BAM, and here comes another trend. Business activity monitoring, or BAM in the catchy acronym Gartner coined (probably because it was so "impactful"), is all about keeping tabs on ODBC-compliant data right across all your applications, formats and systems, and even in email.
"This promises close-to-real-time insight into systems and business processes via a dashboard-type user interface", we noted in our February 24 issue. The Integrators have been using and selling KnowledgeSync locally for a little while, but now suddenly everyone's into it.
Microsoft's incorporating BAM into its next version of BizTalk server, attendees at an Intergen seminar on application integration heard. Then at the Marcus Evans portals conference last week Farmers Trading tech exec Peter Burggraaff said BAM was, along with knowledge management and having a "dashboard" for performance, key to a what a portal was all about.
Also from the integration seminar -- see, you should make time -- Microsoft NZ's integration solutions specialist, Mike Peters, noted that, a la portlets -- portal component functions -- Microsofties have taken to calling small functions in BizTalk functoids. Hmmm, we thought a functoid should really be something that looks like a function but isn't quite a function, like ellispoid, android. Ah well. What we really want to know is, if Microsoft leaves out stuff that doesn't gel in the product, are they defunctoids?
At the portals conference ACC architecture and standards manager Jeffrey Cornwell joked that the character on the section of the organisation's website for kids looked a tiny little bit like its chief executive with a costume on. We can't see the resemblance. Any suggestions as to who in the industry, or outside, it might look like to email@example.com. Don't worry, your libellous identity will be stripped from the email.
I fought the IP law
A column in business weekly The Independent ("Contract trumps copyright law", March 12) concerning the US case Bowers v Baystate might have perpetuated the idea that copyright law confers positive rights in relation to copyright works, worries AJ Park intellectual property law maven Ken Moon.
Copyright law does no such thing, says Moon. Its primary purpose is to give authors the right to stop others from doing certain acts. Its secondary purpose is to implement perceived public policy and say for some people the doing of some acts are exempt from copyright infringement, he says. In the US case the courts had said reverse-engineering or decompilation of runtime code does not infringe copyright in the source code, it is "fair use" -- and critical for innovation, its proponents argue. They don't have an absolute right to reverse-engineer, just that it won't be copyright infringement, says Moon.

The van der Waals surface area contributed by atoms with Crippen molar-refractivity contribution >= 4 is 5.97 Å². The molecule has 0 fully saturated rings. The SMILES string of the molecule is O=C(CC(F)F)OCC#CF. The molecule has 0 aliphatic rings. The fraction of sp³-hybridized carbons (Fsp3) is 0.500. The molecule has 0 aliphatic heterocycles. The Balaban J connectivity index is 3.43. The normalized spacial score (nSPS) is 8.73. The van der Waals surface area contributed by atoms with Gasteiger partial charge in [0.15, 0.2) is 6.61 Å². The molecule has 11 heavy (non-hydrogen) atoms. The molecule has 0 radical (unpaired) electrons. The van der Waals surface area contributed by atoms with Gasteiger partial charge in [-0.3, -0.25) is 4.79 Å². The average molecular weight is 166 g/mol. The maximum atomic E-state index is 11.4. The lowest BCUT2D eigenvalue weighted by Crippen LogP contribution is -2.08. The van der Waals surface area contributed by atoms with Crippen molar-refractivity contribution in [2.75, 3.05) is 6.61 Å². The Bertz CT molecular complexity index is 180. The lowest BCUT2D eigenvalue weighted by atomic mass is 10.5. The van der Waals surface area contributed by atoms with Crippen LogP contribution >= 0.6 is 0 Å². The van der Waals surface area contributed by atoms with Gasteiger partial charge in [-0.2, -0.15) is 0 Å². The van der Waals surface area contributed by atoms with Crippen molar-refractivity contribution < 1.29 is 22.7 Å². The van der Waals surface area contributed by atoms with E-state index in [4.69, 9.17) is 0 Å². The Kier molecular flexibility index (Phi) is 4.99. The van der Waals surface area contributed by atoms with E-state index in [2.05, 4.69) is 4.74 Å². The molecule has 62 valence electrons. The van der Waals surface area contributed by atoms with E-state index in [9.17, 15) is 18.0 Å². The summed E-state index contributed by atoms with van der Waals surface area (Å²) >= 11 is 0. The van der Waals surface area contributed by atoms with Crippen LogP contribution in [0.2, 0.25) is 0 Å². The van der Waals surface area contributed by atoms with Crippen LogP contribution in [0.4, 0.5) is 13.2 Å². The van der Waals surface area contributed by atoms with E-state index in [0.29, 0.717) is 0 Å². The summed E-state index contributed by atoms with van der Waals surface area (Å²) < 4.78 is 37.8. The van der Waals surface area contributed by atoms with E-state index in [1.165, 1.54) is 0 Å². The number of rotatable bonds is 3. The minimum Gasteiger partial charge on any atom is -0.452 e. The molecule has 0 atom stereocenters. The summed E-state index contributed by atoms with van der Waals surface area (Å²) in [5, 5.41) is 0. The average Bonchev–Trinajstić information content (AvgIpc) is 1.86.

Courts here would not only uphold the licence terms banning reverse-engineering as the US court did, he says, but because there is no specific exemption for decompilation under any circumstances (as there is in Europe and Australia) and the general "fair dealing" exemption is limited to doing things for research and private study, the circumstances of the Bowers case would involve not only a breach of copyright BUT ALSO a breach of contract to reverse-engineer the software. So there.
War of words
Foundry Networks has upstaged its rival Cisco, not so much in terms of the technical capability of its products, but in terms of creating a whizz-bang acronym. Foundry recently announced BRAVVO (bandwidth and reliability for applications, voice and video), its new converged network infrastructure. How this compares with Cisco in terms of performance and reliability is something for testing labs and users to find out, but we think it leaves Cisco's acronym, AVVID (architecture for voice, video and integrated data) wanting.
When systems integrator Gen-i decided to buy open source specialist Asterisk this month, it thought it should tell Microsoft about it before going public. Gen-i boss Garth Biggs says doing so is part of normal relations between partners.
“I don’t feel the need to explain the acquisition to Microsoft any more than to our other partners,” says Biggs. Other partners, among whom HP is a biggy, might have sensitivities about the hardware side of Asterisk’s business – it sells a Linux workstation. But Biggs says Gen-i’s partners were “generally supportive” of the Asterisk deal. One wonders which partners might fall into the “ungenerally unsupportive” camp?
Music to our ears
Computerworld was recently invited by a PR agency to talk to a "broad band guy" about "the broad band roll out". We imagined we're to talk to a big, hefty guy who plays in a rock group. Do we look like Q magazine?
After misplacing his laptop recently, Russian President Vladimir Putin made a request to his IT staff to make his data more secure.
After that incident, almost certainly nothing to do with vodka, Citrix Systems signed a deal with the Russian government to secure Putin's data using Citrix MetaFrame, according to the vendor. Apparently, the Russian president, who has been engaged in highly sensitive discussions related to the Iraq situation, was concerned after temporarily losing sight of his laptop.
Edited by Mark Broatch.